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Abstract

This article deals with the rights-based approach to development that in the last decade has informed discourse on pastoralism. It focuses on the organisations that have engaged in pastoral advocacy at the global level, considering the dynamic conceptions of development, human rights and policy that provide their cultural and operative background. It outlines the convergence of indigenous rights with the core challenges of pastoralism, and the emergence of the new concept of 'pastoralists' rights', eventually considered as a separate domain. It argues that the mobility paradigm of pastoral development may not by itself provide an adequate answer to the problems of pastoral communities, unless explicit consideration is made of the collective and procedural rights recognised under the international human rights framework.

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Information & Authors

Information

Published In

Nomadic Peoples
Volume 21Number 12017
Pages: 4 - 33

History

Published in print: 2017
Published online: 1 September 2023

Keywords

  1. Advocacy
  2. minority rights
  3. pastoralism
  4. pastoral development
  5. WAMIP

Authors

Affiliations

Marco Bassi [email protected]
Social anthropologist with experience of research and teaching in several European, American and African universities, including Addis Ababa University, Alma Mater Studiorum University of Bologna, Johns Hopkins University, the University of Oxford and the University of Trento. Since his Ph.D. research among the Borana pastoralists, he has maintained his interest in Oromo Studies (in Ethiopia), and received the Distinguished Scholarship Award of the Oromo Studies Associations in 2011. Over time he has developed an interest in applied and interactive research and in advocacy, networking and engaging with the World Conservation Union (IUCN) and several other international organisations in the fields of development, pastoralism, higher education and human rights. Email: [email protected]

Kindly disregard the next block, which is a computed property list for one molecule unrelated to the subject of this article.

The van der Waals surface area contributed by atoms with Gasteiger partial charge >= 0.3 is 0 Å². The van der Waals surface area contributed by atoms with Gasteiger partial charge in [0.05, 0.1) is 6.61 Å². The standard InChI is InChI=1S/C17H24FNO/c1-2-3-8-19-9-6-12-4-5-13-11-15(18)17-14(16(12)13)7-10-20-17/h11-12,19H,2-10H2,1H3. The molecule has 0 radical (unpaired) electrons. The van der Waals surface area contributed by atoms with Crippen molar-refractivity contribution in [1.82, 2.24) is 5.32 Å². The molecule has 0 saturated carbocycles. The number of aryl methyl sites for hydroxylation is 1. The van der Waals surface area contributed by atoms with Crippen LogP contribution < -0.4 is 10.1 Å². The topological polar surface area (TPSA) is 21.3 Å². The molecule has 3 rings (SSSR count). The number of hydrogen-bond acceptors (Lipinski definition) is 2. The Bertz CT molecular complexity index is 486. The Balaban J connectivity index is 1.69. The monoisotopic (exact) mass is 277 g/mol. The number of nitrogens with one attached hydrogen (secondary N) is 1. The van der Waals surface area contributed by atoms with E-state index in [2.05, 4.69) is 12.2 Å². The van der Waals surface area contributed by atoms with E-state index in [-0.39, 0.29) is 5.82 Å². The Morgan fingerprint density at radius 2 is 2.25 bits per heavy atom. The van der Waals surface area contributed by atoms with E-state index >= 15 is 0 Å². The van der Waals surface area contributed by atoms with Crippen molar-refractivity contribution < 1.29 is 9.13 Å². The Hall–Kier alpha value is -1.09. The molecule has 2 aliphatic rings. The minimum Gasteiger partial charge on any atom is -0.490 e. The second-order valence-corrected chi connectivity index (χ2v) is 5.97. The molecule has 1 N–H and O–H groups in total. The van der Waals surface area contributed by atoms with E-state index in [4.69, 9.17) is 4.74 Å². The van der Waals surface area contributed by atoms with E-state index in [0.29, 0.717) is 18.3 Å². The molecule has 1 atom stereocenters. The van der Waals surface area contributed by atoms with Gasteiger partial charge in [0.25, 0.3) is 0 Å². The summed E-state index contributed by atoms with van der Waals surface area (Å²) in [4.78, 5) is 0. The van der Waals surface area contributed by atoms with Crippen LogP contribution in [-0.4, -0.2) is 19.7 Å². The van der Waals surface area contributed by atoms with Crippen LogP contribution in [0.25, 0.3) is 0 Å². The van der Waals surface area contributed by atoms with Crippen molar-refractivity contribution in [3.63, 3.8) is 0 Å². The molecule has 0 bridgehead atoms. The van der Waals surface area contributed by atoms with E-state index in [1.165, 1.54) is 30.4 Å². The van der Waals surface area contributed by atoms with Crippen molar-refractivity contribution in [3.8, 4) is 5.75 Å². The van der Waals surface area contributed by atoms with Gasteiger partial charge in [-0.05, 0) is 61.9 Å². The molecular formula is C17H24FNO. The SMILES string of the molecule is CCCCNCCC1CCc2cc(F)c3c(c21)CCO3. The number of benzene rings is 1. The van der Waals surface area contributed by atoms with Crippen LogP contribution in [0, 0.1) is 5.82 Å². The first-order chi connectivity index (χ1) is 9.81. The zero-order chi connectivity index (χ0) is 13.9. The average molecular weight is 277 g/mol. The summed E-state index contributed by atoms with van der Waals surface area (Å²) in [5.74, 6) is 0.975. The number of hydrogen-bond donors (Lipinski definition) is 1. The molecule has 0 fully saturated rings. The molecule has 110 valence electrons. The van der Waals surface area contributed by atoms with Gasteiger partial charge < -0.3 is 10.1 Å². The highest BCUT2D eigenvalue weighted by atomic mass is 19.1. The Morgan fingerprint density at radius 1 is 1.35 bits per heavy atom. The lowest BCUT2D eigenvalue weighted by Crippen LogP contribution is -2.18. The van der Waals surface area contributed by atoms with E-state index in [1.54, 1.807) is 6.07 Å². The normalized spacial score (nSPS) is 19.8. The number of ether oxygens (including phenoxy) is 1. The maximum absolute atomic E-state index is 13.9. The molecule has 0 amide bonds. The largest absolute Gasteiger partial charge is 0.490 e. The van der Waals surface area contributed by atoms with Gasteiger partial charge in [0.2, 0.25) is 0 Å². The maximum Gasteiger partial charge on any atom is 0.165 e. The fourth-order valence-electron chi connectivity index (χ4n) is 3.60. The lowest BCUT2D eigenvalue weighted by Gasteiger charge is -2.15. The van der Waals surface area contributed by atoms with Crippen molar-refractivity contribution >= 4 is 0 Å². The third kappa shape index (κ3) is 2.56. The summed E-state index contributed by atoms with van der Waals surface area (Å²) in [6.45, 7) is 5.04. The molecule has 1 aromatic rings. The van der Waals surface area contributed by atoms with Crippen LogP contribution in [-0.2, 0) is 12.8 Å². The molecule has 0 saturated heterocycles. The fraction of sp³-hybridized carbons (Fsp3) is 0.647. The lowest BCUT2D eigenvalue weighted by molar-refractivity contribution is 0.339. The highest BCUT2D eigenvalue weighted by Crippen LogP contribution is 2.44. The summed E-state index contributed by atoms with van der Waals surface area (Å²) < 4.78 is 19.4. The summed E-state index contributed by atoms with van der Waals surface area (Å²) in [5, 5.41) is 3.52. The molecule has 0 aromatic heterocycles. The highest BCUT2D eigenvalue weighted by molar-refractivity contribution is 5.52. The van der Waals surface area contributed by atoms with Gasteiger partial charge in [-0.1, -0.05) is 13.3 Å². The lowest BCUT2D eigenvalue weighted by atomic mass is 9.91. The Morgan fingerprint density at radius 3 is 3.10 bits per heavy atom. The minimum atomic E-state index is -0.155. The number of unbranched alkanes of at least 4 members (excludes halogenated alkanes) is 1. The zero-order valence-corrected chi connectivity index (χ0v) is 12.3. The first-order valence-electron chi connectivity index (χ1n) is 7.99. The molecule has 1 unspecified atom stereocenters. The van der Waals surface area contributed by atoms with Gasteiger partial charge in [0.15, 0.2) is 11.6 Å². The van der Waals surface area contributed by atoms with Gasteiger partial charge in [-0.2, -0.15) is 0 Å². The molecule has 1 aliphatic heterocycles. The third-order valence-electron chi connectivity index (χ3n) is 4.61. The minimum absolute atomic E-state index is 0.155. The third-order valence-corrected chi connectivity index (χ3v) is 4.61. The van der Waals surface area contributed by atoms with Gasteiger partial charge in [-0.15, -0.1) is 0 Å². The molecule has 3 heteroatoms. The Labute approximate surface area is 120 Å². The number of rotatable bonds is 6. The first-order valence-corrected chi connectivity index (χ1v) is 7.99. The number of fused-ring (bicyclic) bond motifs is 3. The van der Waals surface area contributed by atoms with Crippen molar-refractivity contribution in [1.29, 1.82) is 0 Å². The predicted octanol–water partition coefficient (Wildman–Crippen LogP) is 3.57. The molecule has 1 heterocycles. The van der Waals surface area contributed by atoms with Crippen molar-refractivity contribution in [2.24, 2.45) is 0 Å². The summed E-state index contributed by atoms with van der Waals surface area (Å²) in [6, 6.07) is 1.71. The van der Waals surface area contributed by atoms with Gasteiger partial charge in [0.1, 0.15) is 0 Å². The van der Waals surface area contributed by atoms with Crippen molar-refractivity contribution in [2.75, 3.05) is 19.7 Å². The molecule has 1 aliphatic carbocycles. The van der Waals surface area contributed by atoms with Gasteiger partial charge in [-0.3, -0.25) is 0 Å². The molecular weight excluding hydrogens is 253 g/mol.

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Cited by

  • Pastoralism and conservation: The politics and notions of environmental justice under the grazing ban policy in Inner Mongolia, China, Political Geography, 10.1016/j.polgeo.2022.102779, 99, (102779), (2022).
  • Community engagement in pastoralist areas: Lessons from the public dialogue process for a new refugee settlement in Turkana, Kenya, Pastoralism, 10.1186/s13570-021-00192-7, 11, 1, (2021).
  • Toward a holistic understanding of pastoralism, One Earth, 10.1016/j.oneear.2021.04.012, 4, 5, (651-665), (2021).
  • Differences in African Indigenous Rights Messaging in International Advocacy Coalitions, Human Rights Review, 10.1007/s12142-021-00641-1, 23, 2, (183-204), (2021).
  • The relativistic attitude in development: reflections on the implementation of the Ethiopian multinational Constitution, Archivio antropologico mediterraneo, 10.4000/aam.2319, 21, 2, (2019).
  • Intensifying pastoralism may not reduce greenhouse gas emissions: wildlife-dominated landscape scenarios as a baseline in life-cycle analysis, Climate Research, 10.3354/cr01555, 77, 2, (91-97), (2019).

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